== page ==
A referendum to relax some restrictions on divorce will be held in May, the Government has announced.
Today's Cabinet meeting approved the holding of a referendum to amend the Constitutional provisions on divorce. The referendum will be held alongside the votes for the European and Local elections in late May 2019.
The people will be asked to approve an amendment to Article 41.3.2 of the Constitution to remove the minimum living apart period for spouses applying for a divorce.
It is the Government’s intention to deal with the living apart period by way of ordinary legislation.
The Constitution currently requires a couple wishing to divorce to have lived apart for four out of the previous five years. If the referendum is passed, the Government will bring forward a Bill to amend section 5(1)(a) of the Family Law (Divorce) Act 1996 to reduce the minimum period to two years during the previous three years.
Speaking after this morning’s Cabinet meeting, Minister for Justice Charlie Flanagan said:
“Ireland has one of the lowest divorce rates in Europe and that is to be welcomed. Sadly, however, some marriages do break down irreconcilably, causing immense sadness and stress for all concerned. The Government wishes to ensure that the process for obtaining a divorce is fair, dignified and humane and allows both parties to move forward with their lives within a reasonable timeframe.
Minister Flanagan said: “Over time, we have learned that complex questions of social policy are best dealt with through detailed legislation in the Oireachtas rather than in our Constitution. The fundamental principles and protections concerning divorce will not change.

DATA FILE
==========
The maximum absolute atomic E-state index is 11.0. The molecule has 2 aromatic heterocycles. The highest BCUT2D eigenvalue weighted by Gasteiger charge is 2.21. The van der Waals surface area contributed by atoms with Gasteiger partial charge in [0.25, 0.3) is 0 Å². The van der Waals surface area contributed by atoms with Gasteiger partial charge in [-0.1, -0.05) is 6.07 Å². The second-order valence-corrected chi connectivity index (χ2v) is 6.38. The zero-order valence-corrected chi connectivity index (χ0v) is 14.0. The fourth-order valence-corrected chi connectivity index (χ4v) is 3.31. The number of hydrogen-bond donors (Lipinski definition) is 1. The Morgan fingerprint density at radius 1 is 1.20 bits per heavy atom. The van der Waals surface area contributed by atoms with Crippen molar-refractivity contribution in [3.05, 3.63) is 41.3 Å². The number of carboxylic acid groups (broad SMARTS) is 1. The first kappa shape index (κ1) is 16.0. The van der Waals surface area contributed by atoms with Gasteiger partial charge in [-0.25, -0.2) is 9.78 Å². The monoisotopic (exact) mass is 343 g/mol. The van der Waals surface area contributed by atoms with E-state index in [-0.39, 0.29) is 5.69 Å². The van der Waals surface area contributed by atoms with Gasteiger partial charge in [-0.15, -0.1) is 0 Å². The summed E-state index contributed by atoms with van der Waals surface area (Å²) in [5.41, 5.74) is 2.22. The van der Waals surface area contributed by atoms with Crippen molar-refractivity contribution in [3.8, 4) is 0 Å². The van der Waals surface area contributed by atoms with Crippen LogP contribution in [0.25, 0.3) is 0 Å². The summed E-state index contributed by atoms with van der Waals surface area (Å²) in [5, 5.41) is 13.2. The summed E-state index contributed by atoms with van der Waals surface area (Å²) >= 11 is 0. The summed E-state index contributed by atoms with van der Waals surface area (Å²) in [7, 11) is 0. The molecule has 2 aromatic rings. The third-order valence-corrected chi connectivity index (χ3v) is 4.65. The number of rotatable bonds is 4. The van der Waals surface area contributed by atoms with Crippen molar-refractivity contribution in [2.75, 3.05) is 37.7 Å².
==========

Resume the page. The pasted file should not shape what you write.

“However, removing the time period from the Constitution would give the Oireachtas greater flexibility to legislate to ease the burden on people who have experienced the tragedy of a marriage breakdown and wish to begin again.
“As it stands, the long separation period required under the Constitution frequently leads to couples seeking a judicial separation prior to obtaining a divorce with attendant legal costs and additional stress.”
Additionally, Minister Flanagan said that the constitutional protections around the granting of a divorce would remain in force:
“If the referendum is passed, the current provisions containing the requirements that there be no prospect of reconciliation and that proper provision exists or will be made for spouses and children will continue in the Constitution. It will also remain the case that only a Court can grant a divorce.”
The referendum will also provide an opportunity to replace provision on recognition of foreign divorces in the the Constitution with a provision to allow the Oireachtas to legislate for the recognition in the State of a divorce obtained in another State.
The people will be asked to approve new text to replace Article 41.3.3 of the Constitution with a modern, readily understandable provision, which clearly provides that the Oireachtas may legislate for the recognition of foreign divorces obtained outside the State.
There will be no immediate change to the existing statutory provisions for the recognition of foreign divorces if the referendum is passed.
Minister Flanagan has indicated that he intends to legislate to introduce greater consistency in the recognition of foreign divorces and that he will be guided by the expert report of the Law Reform Commission in drafting legislation.